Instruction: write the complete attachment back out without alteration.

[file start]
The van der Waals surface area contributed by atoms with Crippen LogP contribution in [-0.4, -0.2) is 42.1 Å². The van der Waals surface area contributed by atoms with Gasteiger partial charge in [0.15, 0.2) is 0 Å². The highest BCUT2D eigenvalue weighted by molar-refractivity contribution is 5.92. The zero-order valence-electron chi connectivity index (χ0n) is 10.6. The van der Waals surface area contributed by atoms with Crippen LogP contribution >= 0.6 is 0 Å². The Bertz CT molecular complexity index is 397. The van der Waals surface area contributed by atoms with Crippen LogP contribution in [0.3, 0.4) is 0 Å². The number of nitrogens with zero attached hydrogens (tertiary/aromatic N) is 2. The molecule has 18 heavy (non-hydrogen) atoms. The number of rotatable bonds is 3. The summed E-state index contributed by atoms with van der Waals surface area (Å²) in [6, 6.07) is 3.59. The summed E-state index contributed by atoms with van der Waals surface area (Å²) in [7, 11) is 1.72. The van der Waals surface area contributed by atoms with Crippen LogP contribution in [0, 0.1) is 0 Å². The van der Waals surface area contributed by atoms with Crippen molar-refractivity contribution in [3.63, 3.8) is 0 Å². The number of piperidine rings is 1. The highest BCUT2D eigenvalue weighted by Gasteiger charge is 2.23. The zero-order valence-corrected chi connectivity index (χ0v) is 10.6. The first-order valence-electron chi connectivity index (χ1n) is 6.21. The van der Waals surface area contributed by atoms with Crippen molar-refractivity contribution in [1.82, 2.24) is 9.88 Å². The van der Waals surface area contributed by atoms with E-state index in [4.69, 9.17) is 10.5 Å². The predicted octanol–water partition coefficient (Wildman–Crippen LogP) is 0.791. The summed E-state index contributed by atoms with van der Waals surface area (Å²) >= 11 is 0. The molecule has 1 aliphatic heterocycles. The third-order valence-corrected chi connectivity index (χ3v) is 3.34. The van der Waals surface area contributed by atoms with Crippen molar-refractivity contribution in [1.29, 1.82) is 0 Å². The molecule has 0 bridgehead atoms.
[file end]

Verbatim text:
The van der Waals surface area contributed by atoms with Crippen LogP contribution in [-0.4, -0.2) is 42.1 Å². The van der Waals surface area contributed by atoms with Gasteiger partial charge in [0.15, 0.2) is 0 Å². The highest BCUT2D eigenvalue weighted by molar-refractivity contribution is 5.92. The zero-order valence-electron chi connectivity index (χ0n) is 10.6. The van der Waals surface area contributed by atoms with Crippen LogP contribution >= 0.6 is 0 Å². The Bertz CT molecular complexity index is 397. The van der Waals surface area contributed by atoms with Crippen LogP contribution in [0.3, 0.4) is 0 Å². The number of nitrogens with zero attached hydrogens (tertiary/aromatic N) is 2. The molecule has 18 heavy (non-hydrogen) atoms. The number of rotatable bonds is 3. The summed E-state index contributed by atoms with van der Waals surface area (Å²) in [6, 6.07) is 3.59. The summed E-state index contributed by atoms with van der Waals surface area (Å²) in [7, 11) is 1.72. The van der Waals surface area contributed by atoms with Crippen LogP contribution in [0, 0.1) is 0 Å². The van der Waals surface area contributed by atoms with Crippen molar-refractivity contribution in [3.63, 3.8) is 0 Å². The number of piperidine rings is 1. The highest BCUT2D eigenvalue weighted by Gasteiger charge is 2.23. The zero-order valence-corrected chi connectivity index (χ0v) is 10.6. The first-order valence-electron chi connectivity index (χ1n) is 6.21. The van der Waals surface area contributed by atoms with Crippen molar-refractivity contribution in [1.82, 2.24) is 9.88 Å². The van der Waals surface area contributed by atoms with E-state index in [4.69, 9.17) is 10.5 Å². The predicted octanol–water partition coefficient (Wildman–Crippen LogP) is 0.791. The summed E-state index contributed by atoms with van der Waals surface area (Å²) >= 11 is 0. The molecule has 1 aliphatic heterocycles. The third-order valence-corrected chi connectivity index (χ3v) is 3.34. The van der Waals surface area contributed by atoms with Crippen molar-refractivity contribution in [1.29, 1.82) is 0 Å². The molecule has 0 bridgehead atoms.